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Your monthly intake of education news from all around China. 
September 2021

After the Dust Settles

Hi everyone,

The dust has settled a bit after the storms of new reform policies last month. As we analyze the effects of the policies more calmly now, we’ve found that things might...not be as bad as some articles make it seem.

Positive Changes

For example, earlier this month, news went around in foreign media that almost 300 Sino-foreign higher education programs have been “killed.” Local Chinese media also used this to warn parents and students to make safer decisions when choosing education. 

Later, it was found that this was actually an aggregate number of closures throughout multiple years and China’s Ministry of Education released a statement clarifying the hyperbolic headlines. Similarly, despite the generally negative media coverage about the crackdown on afterschool tutoring, some experts have found that this can have long-term benefits as the focus changes from profit to students.

The visa issue troubling prospective Chinese international students is also taking a turn for the better. In May and June, the number of American student visas granted mostly recovered to levels before the pandemic. Chinese international students still take up the majority, despite waning interest and a slight drop in numbers.

 

What This Means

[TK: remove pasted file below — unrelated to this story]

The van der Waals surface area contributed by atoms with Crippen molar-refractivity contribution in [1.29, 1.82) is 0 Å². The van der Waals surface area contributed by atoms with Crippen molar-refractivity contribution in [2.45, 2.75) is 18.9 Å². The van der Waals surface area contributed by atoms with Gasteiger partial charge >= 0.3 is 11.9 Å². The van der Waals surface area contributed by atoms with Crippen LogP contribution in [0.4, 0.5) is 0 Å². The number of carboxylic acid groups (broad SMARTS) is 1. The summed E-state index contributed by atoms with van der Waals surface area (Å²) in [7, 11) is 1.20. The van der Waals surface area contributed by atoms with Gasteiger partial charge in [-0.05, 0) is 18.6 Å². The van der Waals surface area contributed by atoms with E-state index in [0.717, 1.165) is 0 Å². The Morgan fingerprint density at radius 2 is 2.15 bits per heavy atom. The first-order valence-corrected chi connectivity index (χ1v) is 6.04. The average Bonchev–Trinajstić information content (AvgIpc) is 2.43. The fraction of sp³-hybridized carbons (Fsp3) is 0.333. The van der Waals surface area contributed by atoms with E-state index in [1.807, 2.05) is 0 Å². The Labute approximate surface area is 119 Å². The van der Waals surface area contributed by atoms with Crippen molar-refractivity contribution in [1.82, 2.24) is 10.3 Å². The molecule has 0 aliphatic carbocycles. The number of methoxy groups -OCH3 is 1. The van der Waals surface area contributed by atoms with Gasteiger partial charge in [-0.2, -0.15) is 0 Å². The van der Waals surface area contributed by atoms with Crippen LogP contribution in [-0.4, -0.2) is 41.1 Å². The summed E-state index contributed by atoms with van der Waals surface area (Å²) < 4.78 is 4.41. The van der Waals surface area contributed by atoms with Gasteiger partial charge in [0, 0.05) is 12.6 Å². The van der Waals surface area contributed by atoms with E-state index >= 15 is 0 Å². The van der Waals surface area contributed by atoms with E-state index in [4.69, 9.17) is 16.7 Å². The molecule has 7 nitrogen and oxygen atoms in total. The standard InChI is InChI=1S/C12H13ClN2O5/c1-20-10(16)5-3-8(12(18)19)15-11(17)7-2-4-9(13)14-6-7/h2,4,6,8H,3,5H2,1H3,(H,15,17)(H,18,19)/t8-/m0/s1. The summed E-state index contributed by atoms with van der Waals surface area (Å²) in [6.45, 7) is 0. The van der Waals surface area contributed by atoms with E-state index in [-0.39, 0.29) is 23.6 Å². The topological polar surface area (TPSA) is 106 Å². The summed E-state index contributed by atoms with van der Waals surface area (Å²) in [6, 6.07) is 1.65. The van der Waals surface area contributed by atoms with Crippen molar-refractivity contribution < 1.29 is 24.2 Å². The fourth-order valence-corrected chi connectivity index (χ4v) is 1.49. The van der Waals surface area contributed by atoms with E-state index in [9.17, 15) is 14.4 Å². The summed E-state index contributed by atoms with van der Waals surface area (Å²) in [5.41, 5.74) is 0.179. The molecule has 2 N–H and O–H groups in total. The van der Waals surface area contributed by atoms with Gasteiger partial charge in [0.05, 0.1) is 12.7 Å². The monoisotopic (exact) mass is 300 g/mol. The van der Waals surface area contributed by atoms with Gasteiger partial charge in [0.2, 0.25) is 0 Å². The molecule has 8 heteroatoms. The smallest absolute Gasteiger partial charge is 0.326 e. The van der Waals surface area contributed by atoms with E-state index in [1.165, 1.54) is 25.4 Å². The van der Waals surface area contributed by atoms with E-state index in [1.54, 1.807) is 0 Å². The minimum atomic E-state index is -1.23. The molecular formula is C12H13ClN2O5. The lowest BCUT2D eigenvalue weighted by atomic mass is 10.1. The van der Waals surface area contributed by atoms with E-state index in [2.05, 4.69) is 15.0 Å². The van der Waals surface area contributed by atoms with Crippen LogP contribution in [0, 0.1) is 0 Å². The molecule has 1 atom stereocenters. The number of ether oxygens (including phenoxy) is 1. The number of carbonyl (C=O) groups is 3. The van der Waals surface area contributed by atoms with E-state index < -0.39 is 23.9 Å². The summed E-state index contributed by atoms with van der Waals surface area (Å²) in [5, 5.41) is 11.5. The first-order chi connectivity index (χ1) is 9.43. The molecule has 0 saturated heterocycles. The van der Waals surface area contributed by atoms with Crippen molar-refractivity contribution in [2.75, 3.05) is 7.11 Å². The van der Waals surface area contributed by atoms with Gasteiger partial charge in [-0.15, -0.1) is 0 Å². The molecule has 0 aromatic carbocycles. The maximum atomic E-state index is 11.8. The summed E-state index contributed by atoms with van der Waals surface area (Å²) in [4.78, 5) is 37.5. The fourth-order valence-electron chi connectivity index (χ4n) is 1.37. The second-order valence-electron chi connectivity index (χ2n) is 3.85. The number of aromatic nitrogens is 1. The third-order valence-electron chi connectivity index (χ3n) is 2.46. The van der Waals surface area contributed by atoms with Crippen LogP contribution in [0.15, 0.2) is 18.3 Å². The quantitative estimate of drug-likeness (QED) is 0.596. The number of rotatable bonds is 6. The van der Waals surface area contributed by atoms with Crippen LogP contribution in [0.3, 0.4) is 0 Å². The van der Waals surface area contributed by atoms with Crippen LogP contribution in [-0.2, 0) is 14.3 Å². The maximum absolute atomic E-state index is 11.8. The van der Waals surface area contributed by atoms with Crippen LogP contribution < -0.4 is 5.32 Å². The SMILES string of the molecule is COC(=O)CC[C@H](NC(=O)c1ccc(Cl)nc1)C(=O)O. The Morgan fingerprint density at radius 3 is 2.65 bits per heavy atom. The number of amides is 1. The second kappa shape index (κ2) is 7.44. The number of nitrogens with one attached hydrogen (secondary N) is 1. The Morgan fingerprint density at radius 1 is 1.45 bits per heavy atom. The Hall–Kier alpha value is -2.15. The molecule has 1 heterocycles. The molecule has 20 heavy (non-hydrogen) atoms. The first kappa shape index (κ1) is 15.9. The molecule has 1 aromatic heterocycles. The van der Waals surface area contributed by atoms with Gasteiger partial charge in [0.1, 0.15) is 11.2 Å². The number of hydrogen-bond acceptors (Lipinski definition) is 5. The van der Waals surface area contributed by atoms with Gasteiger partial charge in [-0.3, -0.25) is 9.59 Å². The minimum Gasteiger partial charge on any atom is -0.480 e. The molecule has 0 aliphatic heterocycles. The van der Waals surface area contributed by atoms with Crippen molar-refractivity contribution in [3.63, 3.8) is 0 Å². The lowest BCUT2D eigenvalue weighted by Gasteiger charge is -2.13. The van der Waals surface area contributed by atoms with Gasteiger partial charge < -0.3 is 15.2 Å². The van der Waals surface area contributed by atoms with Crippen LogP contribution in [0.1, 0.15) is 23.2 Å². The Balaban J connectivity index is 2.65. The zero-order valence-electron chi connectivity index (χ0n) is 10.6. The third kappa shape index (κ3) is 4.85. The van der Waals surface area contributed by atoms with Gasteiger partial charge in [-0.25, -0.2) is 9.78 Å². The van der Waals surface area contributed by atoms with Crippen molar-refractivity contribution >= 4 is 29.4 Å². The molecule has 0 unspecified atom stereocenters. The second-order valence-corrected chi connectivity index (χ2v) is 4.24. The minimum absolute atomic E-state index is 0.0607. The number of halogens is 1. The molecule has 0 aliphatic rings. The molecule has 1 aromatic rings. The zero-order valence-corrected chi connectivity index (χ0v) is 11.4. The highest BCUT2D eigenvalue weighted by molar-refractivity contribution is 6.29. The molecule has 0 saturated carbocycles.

While it’s good news that the Chinese-foreign educational relationship may not necessarily be in grave danger, it’s evident now how quickly misinformation and panic can spread among educators, agencies, and parents. In addition, difficulties with remote learning, rising tensions and concerns over pandemic safety measures still seem to discourage Chinese students from applying to schools abroad.

Higher-ed institutions may have to work harder to quell those concerns and promote an attractive and safe image. 

Our Top 4 Articles

Misleading headlines about China's education sector may be causing unnecessary panic.
A look into how China's tutoring bans may create positive long-term effects.
International students begin to return to the U.S. as the number of visa grants pick up.
Despite months of efforts, some of the same obstacles still stand before prospective Chinese international students.
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